The first time I worked remotely on a team was an adjustment. It felt like I had to re-learn how to work: how to connect with others, how to structure my day, how to stay engaged, and feel part of the team. Over time and with some creativity, the things I used to do with the team if changed slightly, could still work. Here are some of the lessons I learned.
While you don’t physically sit in the same space as your co-workers, you still sit within the same infrastructure, just virtually. Use the tools you now have at your disposal for collaboration. Instead of walking over to your co-worker’s desk, think of their computer as the new “desk” and knock on the virtual door. For example, within Teams, the little bubble next to my teammate’s name shows if she is busy, in a meeting, free, away, etc. Instead of scheduling another meeting on our already packed calendars, when her indicator shows she is free, I send an IM, asking for a couple of minutes to quickly collaborate on something we are working on. I “knock” on her virtual door.
Before working remotely, I had a routine, which included the drive to and from work and regular trips to run errands. Working remotely changed how much I ventured out of the house, which led to feeling isolated. It became too easy to order online and have it delivered versus getting in my car and venturing out to the store. Here are some things to add interaction with others back into your schedule:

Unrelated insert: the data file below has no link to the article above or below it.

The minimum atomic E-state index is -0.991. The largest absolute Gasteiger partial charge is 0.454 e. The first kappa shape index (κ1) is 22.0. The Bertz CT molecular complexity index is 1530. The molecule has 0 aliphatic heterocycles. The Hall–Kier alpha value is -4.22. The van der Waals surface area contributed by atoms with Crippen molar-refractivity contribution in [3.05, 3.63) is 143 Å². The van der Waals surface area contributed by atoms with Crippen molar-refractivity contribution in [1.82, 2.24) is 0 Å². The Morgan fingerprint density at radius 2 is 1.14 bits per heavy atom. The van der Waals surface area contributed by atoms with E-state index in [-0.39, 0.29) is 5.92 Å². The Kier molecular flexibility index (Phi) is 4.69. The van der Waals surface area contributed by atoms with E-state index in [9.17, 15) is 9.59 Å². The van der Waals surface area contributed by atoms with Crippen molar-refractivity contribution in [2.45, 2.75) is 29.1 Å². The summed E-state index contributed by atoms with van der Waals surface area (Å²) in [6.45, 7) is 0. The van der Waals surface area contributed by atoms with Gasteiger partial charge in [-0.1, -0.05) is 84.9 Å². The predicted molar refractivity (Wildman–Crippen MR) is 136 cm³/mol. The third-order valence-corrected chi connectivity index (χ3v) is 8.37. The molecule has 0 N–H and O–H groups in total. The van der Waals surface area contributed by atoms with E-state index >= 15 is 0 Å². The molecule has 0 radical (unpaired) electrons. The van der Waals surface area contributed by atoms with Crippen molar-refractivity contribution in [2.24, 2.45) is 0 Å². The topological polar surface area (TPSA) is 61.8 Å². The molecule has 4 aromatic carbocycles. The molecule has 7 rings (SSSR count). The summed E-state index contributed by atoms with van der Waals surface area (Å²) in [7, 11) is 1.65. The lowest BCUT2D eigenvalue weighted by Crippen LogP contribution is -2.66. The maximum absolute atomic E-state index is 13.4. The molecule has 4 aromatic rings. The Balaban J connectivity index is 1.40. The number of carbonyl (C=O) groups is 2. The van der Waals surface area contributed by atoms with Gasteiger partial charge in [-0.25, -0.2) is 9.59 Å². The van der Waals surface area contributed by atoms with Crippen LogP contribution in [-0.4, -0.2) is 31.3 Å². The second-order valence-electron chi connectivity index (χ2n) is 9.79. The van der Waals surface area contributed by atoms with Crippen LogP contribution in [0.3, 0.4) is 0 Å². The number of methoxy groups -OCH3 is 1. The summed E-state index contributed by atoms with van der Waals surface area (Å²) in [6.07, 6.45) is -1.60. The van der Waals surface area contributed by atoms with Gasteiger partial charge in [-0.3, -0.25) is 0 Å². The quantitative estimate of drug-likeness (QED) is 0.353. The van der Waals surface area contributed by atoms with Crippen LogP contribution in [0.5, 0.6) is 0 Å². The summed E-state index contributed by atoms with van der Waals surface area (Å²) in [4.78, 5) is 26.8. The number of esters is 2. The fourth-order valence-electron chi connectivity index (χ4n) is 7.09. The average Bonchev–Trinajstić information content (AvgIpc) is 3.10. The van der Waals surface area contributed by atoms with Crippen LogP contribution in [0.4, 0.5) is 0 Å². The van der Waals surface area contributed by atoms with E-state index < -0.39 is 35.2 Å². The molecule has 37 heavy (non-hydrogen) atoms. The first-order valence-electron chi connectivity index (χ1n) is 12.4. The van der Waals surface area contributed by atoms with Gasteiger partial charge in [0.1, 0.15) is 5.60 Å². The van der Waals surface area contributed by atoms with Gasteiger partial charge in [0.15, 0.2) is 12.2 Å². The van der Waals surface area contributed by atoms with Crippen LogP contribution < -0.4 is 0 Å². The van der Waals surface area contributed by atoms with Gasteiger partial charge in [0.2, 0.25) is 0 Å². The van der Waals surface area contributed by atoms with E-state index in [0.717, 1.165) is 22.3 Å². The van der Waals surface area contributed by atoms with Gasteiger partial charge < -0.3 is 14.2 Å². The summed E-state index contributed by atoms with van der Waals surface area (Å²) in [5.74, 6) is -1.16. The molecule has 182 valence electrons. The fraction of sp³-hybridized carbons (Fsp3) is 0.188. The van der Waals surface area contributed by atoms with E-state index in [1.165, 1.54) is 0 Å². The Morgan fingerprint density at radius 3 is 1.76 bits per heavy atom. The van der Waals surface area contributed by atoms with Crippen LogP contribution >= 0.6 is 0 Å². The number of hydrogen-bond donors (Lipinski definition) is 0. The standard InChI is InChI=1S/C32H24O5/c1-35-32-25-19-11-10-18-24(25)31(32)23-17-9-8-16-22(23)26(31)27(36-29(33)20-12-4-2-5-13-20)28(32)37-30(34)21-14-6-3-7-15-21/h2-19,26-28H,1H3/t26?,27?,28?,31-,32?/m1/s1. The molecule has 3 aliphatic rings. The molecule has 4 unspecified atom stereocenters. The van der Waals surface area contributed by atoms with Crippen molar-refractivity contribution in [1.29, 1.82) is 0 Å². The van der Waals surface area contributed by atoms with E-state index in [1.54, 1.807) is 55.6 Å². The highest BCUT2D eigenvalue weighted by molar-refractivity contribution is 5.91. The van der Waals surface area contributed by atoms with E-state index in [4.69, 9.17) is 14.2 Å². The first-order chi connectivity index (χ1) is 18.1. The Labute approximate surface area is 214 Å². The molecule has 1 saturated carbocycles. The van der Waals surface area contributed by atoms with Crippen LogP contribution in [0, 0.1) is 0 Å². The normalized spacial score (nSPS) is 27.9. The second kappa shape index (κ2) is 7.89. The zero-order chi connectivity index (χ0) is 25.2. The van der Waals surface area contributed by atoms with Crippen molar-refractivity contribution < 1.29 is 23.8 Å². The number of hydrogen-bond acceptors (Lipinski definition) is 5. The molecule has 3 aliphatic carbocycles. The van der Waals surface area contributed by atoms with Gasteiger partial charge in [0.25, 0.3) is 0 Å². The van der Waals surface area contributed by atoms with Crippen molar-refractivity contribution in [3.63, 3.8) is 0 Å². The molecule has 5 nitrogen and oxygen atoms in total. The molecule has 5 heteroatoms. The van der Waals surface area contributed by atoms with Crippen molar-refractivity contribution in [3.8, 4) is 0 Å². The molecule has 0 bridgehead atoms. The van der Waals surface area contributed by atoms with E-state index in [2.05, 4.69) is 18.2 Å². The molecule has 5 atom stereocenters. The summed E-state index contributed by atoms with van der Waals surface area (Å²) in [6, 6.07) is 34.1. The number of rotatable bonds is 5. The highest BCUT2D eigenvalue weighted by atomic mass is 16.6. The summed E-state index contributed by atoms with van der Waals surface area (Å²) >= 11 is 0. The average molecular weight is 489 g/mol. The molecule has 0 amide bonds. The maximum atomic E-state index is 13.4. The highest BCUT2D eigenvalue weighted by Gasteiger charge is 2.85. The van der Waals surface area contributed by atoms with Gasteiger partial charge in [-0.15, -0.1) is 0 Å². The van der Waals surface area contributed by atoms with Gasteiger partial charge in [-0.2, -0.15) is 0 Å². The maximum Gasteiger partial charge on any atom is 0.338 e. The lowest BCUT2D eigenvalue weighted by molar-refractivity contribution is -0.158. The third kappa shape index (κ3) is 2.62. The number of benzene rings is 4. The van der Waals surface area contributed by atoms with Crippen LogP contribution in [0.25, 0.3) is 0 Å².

As an executive coach, I regularly observe behavior. One thing I’ve noticed is that most people aren’t comfortable turning on their cameras in virtual meetings. We feel okay being in person in the room, but when we see ourselves on screen, we become shy and change our behavior. I am not immune to this phenomenon. The silver lining is that I’ve also noticed that once you work through the discomfort, you can once again, have a natural interaction as you had in person. Here are some tricks that I’ve adopted:
You no longer run into others while grabbing coffee in the break room or inviting someone to go out to lunch. In the remote environment, there is more temptation to fill the time with work versus infusing social interaction into the day. While you can’t physically go to lunch together, you can invite someone to a virtual lunch or go grab a coffee and take a break. We all need regular mental breaks to maintain our effectiveness. Make the time to take a break and keep building connections.
This article reflects the views of the author and not necessarily those of Fairygodboss.
Kristy is an executive coach and talent management consultant, who is known for helping individuals, teams and organizations reach their optimal potential, one conversation at a time. What is your Next conversation? Check out Next Conversation Coaching to see how she can help you today.
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